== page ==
Today, Wikipedia is not available to us — at least not easily (you can still view it on mobile devices and also in your browser with some tweaks). The reason is that it is part of a protest against SOPA and PIPA — two pieces of legislation being considered by the US Congress. To read the commentary on this, to an outsider like myself, the whole exercise seems broadly insane. Anyhow, the best articulation of the problems is this letter signed by 110 legal scholars. Here is a good video treatment. From that description the proposed legislation is far reaching while at the same time likely to be ineffective in its true intent (to stop copyright infringement). It also appears to be woefully inconsistent with the way Internet technology is evolving. But the notion that enforcement and prevention matters will be put in place that create massive harm to the lives of innocent individuals while being unlikely to really actually led to less of the activity targeted is not unprecedented. You can think about this every time you go through a US airport and think about who is winning there.

In thinking about the US airport case, it is useful to forecast what the outcome would be. First, will someone take down Wikipedia even if it is likely to be breaking this law? Wikipedia break this law by linking to ungated copies of academic papers. To be sure, it is some Wikipedian who has generated the link but the law requires Wikipedia to deal with it. On the one hand, this seems unimaginable. At least initially, one suspects that very naked copyright infringers will be targeted and I am assuming that copyright holders already have their targets in mind. On the other hand, while copyright holders in movies or music may not care about Wikipedia, those in academic publishing will. For them, they may regard Wikipedia as the naked infringer and it only takes one of them to seemingly initiate a process of take-down. In that situation, will Wikipedia actually remove the identified links? That is a trickier question. What is most likely is that Wikipedia will be asked to change the links to gated copies of the papers. Eventually, however, someone will hold-out on even those requests and the true fight will ensue.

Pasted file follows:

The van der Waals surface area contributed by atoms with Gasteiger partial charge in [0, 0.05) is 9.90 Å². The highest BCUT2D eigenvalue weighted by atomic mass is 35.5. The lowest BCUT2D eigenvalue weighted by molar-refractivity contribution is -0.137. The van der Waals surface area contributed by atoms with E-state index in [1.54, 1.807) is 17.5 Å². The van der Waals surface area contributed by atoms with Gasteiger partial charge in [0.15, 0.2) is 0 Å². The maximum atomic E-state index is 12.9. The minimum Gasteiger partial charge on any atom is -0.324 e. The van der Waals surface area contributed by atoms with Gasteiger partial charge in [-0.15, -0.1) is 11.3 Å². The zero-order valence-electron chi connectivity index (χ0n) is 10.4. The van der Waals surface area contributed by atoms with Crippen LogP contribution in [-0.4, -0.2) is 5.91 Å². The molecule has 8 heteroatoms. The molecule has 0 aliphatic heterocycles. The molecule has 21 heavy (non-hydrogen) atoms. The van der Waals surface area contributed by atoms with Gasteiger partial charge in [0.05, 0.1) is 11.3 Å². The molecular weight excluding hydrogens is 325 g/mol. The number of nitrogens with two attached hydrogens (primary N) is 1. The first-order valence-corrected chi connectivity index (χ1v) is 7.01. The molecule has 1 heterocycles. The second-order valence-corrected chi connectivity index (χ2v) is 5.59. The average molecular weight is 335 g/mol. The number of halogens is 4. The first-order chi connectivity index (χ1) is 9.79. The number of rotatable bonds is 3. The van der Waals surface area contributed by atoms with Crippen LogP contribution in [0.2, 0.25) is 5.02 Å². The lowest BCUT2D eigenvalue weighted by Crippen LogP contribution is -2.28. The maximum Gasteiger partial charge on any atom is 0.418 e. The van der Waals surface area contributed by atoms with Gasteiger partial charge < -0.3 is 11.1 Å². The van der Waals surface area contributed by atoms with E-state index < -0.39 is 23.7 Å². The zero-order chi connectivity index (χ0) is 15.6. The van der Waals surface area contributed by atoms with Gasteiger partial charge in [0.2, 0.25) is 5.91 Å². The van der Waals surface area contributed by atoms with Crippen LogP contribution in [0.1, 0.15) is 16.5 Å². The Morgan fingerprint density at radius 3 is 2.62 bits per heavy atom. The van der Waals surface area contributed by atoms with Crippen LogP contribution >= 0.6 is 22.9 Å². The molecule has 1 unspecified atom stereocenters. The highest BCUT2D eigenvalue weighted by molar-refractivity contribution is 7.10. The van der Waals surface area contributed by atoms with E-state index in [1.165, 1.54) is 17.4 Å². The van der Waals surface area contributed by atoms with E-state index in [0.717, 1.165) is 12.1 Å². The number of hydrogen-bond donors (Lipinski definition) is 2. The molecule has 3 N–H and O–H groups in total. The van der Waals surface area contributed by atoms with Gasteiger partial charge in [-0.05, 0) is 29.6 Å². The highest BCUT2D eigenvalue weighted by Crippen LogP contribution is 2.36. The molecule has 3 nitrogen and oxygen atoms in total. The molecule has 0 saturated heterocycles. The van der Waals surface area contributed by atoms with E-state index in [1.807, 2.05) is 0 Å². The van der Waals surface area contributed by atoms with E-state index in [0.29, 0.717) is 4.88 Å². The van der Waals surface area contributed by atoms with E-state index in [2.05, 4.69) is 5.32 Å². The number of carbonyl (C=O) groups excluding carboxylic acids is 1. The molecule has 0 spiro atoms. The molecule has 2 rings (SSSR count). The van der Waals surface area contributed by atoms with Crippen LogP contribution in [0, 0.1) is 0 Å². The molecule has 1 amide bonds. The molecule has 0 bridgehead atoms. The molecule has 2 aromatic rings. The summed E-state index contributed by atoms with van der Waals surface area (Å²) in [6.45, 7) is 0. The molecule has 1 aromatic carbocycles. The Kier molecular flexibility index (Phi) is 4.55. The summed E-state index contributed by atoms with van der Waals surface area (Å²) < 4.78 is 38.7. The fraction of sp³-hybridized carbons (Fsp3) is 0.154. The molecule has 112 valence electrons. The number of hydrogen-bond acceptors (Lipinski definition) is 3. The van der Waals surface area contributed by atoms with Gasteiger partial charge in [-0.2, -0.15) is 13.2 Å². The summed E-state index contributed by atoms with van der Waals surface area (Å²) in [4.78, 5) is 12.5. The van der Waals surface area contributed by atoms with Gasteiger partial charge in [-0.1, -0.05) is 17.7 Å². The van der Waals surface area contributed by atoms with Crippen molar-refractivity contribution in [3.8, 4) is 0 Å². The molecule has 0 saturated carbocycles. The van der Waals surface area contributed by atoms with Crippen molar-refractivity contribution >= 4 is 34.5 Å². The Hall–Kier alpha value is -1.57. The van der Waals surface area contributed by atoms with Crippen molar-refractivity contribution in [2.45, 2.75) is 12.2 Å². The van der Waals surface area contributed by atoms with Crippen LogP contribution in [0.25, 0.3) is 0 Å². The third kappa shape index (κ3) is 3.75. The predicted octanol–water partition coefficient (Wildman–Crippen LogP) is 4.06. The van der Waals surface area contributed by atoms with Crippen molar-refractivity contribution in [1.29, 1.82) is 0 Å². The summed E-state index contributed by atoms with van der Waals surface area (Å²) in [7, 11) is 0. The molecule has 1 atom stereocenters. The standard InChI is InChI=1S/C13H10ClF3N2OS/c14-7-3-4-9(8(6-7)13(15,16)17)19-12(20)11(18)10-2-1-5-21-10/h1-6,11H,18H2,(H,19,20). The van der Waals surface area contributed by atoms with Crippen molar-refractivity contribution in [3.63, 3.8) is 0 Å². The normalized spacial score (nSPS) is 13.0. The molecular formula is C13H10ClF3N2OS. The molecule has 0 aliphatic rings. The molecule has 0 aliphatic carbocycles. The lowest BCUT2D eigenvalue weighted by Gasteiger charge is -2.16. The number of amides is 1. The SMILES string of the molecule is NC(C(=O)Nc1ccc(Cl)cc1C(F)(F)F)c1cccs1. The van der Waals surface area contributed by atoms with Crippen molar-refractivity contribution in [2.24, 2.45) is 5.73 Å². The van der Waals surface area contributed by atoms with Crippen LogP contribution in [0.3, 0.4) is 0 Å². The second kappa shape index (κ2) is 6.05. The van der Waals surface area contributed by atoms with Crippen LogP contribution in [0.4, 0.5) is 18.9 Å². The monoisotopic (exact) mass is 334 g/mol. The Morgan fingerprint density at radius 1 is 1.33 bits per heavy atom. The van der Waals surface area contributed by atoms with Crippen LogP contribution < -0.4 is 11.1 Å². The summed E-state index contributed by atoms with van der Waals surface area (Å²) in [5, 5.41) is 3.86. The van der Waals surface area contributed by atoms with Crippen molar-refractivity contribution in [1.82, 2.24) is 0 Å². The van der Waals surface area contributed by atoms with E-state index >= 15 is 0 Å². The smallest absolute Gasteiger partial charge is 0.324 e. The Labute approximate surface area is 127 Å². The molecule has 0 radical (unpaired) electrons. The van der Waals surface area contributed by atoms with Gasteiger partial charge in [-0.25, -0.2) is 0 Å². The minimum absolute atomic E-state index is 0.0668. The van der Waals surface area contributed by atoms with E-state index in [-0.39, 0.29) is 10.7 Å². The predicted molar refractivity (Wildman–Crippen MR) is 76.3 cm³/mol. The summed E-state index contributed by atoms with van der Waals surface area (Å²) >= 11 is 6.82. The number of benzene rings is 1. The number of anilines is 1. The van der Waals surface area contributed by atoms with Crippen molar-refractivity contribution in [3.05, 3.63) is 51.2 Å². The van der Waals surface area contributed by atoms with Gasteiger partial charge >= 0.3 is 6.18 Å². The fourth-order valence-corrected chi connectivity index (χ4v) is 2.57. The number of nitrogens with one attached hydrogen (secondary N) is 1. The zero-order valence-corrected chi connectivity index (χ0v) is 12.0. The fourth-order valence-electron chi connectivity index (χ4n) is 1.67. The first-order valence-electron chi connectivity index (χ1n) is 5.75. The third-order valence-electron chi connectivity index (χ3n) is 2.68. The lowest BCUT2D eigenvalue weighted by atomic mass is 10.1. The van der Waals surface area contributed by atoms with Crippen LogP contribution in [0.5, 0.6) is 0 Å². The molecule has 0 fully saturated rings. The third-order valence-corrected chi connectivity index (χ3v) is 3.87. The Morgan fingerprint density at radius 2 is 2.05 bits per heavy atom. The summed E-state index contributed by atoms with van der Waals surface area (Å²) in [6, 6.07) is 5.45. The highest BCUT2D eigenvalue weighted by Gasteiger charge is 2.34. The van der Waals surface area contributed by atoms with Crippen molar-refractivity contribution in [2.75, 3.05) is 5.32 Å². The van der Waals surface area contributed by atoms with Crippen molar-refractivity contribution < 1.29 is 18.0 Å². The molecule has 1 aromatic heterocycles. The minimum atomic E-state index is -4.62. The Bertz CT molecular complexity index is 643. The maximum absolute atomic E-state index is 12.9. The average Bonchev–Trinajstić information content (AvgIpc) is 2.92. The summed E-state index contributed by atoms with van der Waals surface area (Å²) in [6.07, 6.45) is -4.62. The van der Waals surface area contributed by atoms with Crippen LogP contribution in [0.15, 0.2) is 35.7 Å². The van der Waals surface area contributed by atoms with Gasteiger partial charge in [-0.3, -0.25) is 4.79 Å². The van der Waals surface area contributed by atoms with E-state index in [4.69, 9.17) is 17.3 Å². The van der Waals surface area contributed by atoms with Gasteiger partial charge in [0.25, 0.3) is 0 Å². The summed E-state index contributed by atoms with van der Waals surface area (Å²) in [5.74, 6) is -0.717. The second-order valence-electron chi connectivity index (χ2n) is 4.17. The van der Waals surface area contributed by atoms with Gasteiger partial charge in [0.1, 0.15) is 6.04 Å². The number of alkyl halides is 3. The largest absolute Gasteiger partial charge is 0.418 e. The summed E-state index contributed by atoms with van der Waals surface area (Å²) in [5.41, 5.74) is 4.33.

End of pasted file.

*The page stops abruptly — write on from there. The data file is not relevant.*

Of course, the issue here is that, based on current processes, which involve fairly manual search for infringement, by making it easy for sites to be taken down, the incentives for copyright holders to automate the process of identification and notification will be high. This can matter. A few years ago, an Australian news organisation sent me a take down notice for blog posts that quoted from their content. To be sure, the content quoted was opinion pieces I had written for them and received no payment for nor had signed any copyright agreement about. Moreover, and I am not making this up, the letter demanded that I publicly state the infringement and announce the request to remove it. The letter was very threatening and cost me an afternoon finally reaching the general counsel of the company in question. The general counsel correctly realised that if I actually complied with the letter it would create very bad publicity (they literally asked for it) and blamed it all on an overenthusiastic summer intern. The point is that had this been automated with the media company going to a hosting service or ISP and that firm simply removing my site, there would be no ability to negotiate or sort it out. I would have faced more than an afternoon of calls to get this back and instead faced prohibitive legal costs.

So the scenario that US people should be concerned about is if publishing on the Internet becomes like airport security. That is, if copyright enforcers are able to automate enforcement without due process. That will raise the costs of publishing and will deter many. As is often the case with over-reaching laws, the problem is that it creates too few incentives for enforcers to enforce discriminately rather than indiscriminately.

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